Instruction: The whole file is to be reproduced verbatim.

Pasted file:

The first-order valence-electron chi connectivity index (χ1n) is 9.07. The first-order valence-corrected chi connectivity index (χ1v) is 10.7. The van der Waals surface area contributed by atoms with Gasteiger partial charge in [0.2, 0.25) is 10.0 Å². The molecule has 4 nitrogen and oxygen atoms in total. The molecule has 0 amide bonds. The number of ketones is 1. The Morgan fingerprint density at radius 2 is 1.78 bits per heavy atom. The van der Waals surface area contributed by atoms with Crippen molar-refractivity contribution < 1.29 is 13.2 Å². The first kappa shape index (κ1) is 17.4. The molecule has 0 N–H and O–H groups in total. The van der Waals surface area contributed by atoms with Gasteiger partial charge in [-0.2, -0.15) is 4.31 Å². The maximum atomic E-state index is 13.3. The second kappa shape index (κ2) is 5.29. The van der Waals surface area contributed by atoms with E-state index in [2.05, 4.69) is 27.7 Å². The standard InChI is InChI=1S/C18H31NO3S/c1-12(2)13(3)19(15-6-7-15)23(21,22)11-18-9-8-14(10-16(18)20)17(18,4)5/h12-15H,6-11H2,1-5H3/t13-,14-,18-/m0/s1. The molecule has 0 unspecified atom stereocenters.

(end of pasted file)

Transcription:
The first-order valence-electron chi connectivity index (χ1n) is 9.07. The first-order valence-corrected chi connectivity index (χ1v) is 10.7. The van der Waals surface area contributed by atoms with Gasteiger partial charge in [0.2, 0.25) is 10.0 Å². The molecule has 4 nitrogen and oxygen atoms in total. The molecule has 0 amide bonds. The number of ketones is 1. The Morgan fingerprint density at radius 2 is 1.78 bits per heavy atom. The van der Waals surface area contributed by atoms with Crippen molar-refractivity contribution < 1.29 is 13.2 Å². The first kappa shape index (κ1) is 17.4. The molecule has 0 N–H and O–H groups in total. The van der Waals surface area contributed by atoms with Gasteiger partial charge in [-0.2, -0.15) is 4.31 Å². The maximum atomic E-state index is 13.3. The second kappa shape index (κ2) is 5.29. The van der Waals surface area contributed by atoms with E-state index in [2.05, 4.69) is 27.7 Å². The standard InChI is InChI=1S/C18H31NO3S/c1-12(2)13(3)19(15-6-7-15)23(21,22)11-18-9-8-14(10-16(18)20)17(18,4)5/h12-15H,6-11H2,1-5H3/t13-,14-,18-/m0/s1. The molecule has 0 unspecified atom stereocenters.